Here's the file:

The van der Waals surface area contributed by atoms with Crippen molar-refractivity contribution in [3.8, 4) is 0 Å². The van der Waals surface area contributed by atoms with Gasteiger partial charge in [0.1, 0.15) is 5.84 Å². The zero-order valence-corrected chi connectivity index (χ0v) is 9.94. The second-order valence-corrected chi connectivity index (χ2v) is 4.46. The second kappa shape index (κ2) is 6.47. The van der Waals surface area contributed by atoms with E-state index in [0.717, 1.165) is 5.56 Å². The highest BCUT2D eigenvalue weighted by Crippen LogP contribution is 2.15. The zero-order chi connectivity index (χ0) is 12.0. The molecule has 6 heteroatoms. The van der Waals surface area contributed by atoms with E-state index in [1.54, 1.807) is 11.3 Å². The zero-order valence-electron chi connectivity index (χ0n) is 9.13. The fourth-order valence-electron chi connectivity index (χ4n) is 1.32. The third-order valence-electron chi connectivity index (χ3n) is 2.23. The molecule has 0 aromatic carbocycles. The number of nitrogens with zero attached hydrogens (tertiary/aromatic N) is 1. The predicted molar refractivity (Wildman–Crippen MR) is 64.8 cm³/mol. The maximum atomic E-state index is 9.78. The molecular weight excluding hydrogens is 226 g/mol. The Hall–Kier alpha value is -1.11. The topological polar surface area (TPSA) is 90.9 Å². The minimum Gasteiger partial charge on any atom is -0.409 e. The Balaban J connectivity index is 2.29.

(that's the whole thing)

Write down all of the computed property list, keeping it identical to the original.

The van der Waals surface area contributed by atoms with Crippen molar-refractivity contribution in [3.8, 4) is 0 Å². The van der Waals surface area contributed by atoms with Gasteiger partial charge in [0.1, 0.15) is 5.84 Å². The zero-order valence-corrected chi connectivity index (χ0v) is 9.94. The second-order valence-corrected chi connectivity index (χ2v) is 4.46. The second kappa shape index (κ2) is 6.47. The van der Waals surface area contributed by atoms with E-state index in [0.717, 1.165) is 5.56 Å². The highest BCUT2D eigenvalue weighted by Crippen LogP contribution is 2.15. The zero-order chi connectivity index (χ0) is 12.0. The molecule has 6 heteroatoms. The van der Waals surface area contributed by atoms with E-state index in [1.54, 1.807) is 11.3 Å². The zero-order valence-electron chi connectivity index (χ0n) is 9.13. The fourth-order valence-electron chi connectivity index (χ4n) is 1.32. The third-order valence-electron chi connectivity index (χ3n) is 2.23. The molecule has 0 aromatic carbocycles. The number of nitrogens with zero attached hydrogens (tertiary/aromatic N) is 1. The predicted molar refractivity (Wildman–Crippen MR) is 64.8 cm³/mol. The maximum atomic E-state index is 9.78. The molecular weight excluding hydrogens is 226 g/mol. The Hall–Kier alpha value is -1.11. The topological polar surface area (TPSA) is 90.9 Å². The minimum Gasteiger partial charge on any atom is -0.409 e. The Balaban J connectivity index is 2.29.